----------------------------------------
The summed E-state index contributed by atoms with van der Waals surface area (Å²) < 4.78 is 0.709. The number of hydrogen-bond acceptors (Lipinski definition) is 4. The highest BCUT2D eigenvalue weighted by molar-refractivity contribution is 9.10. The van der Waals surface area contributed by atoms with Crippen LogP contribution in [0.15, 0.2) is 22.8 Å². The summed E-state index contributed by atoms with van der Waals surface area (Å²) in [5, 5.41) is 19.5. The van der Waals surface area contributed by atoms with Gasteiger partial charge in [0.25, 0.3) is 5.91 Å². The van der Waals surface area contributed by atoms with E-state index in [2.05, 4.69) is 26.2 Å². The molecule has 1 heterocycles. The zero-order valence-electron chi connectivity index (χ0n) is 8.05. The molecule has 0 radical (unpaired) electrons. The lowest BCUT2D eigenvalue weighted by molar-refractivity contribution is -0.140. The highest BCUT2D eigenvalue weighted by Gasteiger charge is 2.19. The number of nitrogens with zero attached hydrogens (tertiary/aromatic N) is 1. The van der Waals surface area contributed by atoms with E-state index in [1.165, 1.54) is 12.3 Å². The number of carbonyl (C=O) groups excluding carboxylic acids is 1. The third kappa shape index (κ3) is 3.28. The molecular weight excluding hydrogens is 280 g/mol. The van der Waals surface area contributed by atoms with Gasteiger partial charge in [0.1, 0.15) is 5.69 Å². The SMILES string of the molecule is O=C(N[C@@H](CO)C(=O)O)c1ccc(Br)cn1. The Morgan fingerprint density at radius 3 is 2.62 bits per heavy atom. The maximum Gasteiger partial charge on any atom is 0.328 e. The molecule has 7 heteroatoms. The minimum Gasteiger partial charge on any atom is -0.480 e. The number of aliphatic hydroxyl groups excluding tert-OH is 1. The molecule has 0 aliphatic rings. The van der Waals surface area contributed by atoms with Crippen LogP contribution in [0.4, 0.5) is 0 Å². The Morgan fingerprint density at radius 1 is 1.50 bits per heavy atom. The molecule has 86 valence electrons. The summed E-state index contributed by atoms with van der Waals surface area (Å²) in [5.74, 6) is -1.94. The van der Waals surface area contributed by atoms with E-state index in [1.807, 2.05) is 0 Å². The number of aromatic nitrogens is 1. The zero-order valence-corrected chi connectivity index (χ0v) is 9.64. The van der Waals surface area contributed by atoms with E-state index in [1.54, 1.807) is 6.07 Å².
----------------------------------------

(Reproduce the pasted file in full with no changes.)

The summed E-state index contributed by atoms with van der Waals surface area (Å²) < 4.78 is 0.709. The number of hydrogen-bond acceptors (Lipinski definition) is 4. The highest BCUT2D eigenvalue weighted by molar-refractivity contribution is 9.10. The van der Waals surface area contributed by atoms with Crippen LogP contribution in [0.15, 0.2) is 22.8 Å². The summed E-state index contributed by atoms with van der Waals surface area (Å²) in [5, 5.41) is 19.5. The van der Waals surface area contributed by atoms with Gasteiger partial charge in [0.25, 0.3) is 5.91 Å². The van der Waals surface area contributed by atoms with E-state index in [2.05, 4.69) is 26.2 Å². The molecule has 1 heterocycles. The zero-order valence-electron chi connectivity index (χ0n) is 8.05. The molecule has 0 radical (unpaired) electrons. The lowest BCUT2D eigenvalue weighted by molar-refractivity contribution is -0.140. The highest BCUT2D eigenvalue weighted by Gasteiger charge is 2.19. The number of nitrogens with zero attached hydrogens (tertiary/aromatic N) is 1. The van der Waals surface area contributed by atoms with E-state index in [1.165, 1.54) is 12.3 Å². The number of carbonyl (C=O) groups excluding carboxylic acids is 1. The third kappa shape index (κ3) is 3.28. The molecular weight excluding hydrogens is 280 g/mol. The van der Waals surface area contributed by atoms with Gasteiger partial charge in [0.1, 0.15) is 5.69 Å². The SMILES string of the molecule is O=C(N[C@@H](CO)C(=O)O)c1ccc(Br)cn1. The Morgan fingerprint density at radius 3 is 2.62 bits per heavy atom. The maximum Gasteiger partial charge on any atom is 0.328 e. The molecule has 7 heteroatoms. The minimum Gasteiger partial charge on any atom is -0.480 e. The number of aliphatic hydroxyl groups excluding tert-OH is 1. The molecule has 0 aliphatic rings. The van der Waals surface area contributed by atoms with Crippen LogP contribution in [0.4, 0.5) is 0 Å². The Morgan fingerprint density at radius 1 is 1.50 bits per heavy atom. The molecule has 86 valence electrons. The summed E-state index contributed by atoms with van der Waals surface area (Å²) in [5.74, 6) is -1.94. The van der Waals surface area contributed by atoms with E-state index in [1.807, 2.05) is 0 Å². The number of aromatic nitrogens is 1. The zero-order valence-corrected chi connectivity index (χ0v) is 9.64. The van der Waals surface area contributed by atoms with E-state index in [1.54, 1.807) is 6.07 Å².